- The Washington Times - Tuesday, May 29, 2007


A brain-numbing, eye-glazing pattern is affixed to the Cavaliers-Pistons series.

The first team to 79 points won the first two games of the series.

LeBron James won the third game of the series.

The methodical nature of the proceedings is occasionally interrupted by the histrionics of Rasheed Wallace, a comically emotive sort who, in his mind, never has committed a personal foul during his 12 seasons in the NBA.

This conviction often leads to all kinds of riotous behavior on his part, none of which persuades the referees to change the call or act favorably toward him at a later time.

It was suggested to Pistons coach Flip Saunders that the series has been “brutal,” if not impossible, to watch.

Saunders, an even-tempered person who seems to understand he merely is around not to mess up Larry Brown’s championship work, finds no fault in the notion.

“The East always has been notorious for being maybe a little bit more defensive-oriented, a little bit more slow down, not as open,” he says. “What happens is that usually the rest of the conference takes on the personality of the top teams. I think that’s what we’ve seen in the East.”

Saunders concedes that perhaps only the truly committed are following the Cavaliers-Pistons series.

“Maybe our games haven’t been the most entertaining,” he says. “There haven’t been a lot of runs in the game, haven’t been a lot of dunks in the game, haven’t been a lot of those plays that might lead the average fan to say, ‘That’s exciting-type basketball.’ From a purist standpoint, to see how teams go out and how they’re basically working, defending and playing hard, that’s maybe a different story.”

The principal story of the series, limited as it is, concerns James, the leading player on the floor if he is inclined to be.

The Pistons have no counter to him, not even the alien known as Tayshaun Prince, who has the arms of a 7-footer but the body of a stick figure that cannot neutralize the brawn of James.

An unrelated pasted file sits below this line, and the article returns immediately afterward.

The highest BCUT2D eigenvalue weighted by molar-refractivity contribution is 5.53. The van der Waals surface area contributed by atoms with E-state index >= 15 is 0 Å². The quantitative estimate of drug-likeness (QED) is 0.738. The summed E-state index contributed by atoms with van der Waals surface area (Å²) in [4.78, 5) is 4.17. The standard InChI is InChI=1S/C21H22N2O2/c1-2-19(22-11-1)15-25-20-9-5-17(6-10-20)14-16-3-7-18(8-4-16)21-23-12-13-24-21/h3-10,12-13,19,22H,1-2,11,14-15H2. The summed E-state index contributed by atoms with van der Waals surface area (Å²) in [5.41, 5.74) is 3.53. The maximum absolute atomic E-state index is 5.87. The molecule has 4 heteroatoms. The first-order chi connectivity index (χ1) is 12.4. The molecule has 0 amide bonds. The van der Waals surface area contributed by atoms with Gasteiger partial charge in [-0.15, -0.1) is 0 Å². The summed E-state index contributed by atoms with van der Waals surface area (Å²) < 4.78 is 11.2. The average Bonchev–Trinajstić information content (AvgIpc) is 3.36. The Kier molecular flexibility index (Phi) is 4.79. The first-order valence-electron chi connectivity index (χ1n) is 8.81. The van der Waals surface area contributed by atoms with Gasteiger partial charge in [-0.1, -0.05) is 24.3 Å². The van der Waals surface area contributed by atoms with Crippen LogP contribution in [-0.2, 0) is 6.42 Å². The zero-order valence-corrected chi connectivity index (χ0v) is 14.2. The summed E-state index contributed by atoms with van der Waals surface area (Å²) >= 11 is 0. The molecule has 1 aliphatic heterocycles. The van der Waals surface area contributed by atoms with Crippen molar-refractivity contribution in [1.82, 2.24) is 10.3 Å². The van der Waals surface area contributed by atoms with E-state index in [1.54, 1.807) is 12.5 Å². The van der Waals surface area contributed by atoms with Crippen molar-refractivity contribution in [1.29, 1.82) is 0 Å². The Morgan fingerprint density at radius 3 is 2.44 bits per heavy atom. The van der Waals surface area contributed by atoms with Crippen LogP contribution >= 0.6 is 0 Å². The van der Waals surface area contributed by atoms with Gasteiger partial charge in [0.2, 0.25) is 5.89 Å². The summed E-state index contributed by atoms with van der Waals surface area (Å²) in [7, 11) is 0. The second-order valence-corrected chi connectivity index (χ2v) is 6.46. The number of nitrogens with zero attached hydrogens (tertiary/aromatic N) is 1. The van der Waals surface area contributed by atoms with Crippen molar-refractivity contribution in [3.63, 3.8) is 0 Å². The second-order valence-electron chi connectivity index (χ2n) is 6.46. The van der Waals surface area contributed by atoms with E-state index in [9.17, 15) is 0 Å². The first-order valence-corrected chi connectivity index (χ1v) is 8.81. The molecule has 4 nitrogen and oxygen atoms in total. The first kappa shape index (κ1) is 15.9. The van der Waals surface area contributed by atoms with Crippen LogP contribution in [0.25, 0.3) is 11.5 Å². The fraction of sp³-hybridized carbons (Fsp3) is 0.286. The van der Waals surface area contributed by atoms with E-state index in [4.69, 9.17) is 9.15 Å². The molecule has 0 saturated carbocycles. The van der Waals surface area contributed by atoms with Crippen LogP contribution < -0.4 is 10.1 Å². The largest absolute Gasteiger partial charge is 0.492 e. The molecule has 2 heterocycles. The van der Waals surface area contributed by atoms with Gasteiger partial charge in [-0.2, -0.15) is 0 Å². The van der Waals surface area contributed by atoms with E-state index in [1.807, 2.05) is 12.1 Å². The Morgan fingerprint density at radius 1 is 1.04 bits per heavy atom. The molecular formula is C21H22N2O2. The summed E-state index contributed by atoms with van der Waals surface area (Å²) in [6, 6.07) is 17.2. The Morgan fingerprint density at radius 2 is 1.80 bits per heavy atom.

The Nike-controlled James is the perfect leading man of this tepid series. He is so indebted to his sponsors, so afraid to express a modicum of his true self, that he possibly no longer knows who he really is.

His comments have all the freshness and vitality of reading lines from a script.

It is remarkable that one of Nike’s representatives is not at his side as he is being ushered to the interview room by the Cavaliers communications people to read his prepared comments.

His choreographed personality is overshadowed by the expectations that have followed him ever since he became the anointed one of ESPN while a prep star living in nearby Akron, Ohio.

He was dubbed the “King” and “Chosen One” long before he took his first step in the postseason.

The steps are now being made.

“This game doesn’t put something on me where it’s, ‘Hey, I’ve finally done it,’ ” James says. “This was a big game. We won it, and now we have to move on.”

The Pistons can find comfort in being in position to win Game 3 with the All-Star backcourt of Chauncey Billups and Richard Hamilton in a self-destructive state.

The two combined to make only six of 22 field goal attempts and had five assists and seven turnovers.

Billups in particular has been dreadful in all three games, with 17 turnovers compared to 14 assists.

Mr. Big Shot has morphed into Mr. Wayward Shot in a contract season.

“It’s myself and Rip that are lacking and not playing very great right now,” Billups says. “As the leader of this team, you have to take the responsibility head-on and say we have to play better. For us to have a chance, we have to play better, and that’s all there is to it.”

That is not all there is to it.

But a Billups-Hamilton assault would be a sound start to ending the misery of this series.

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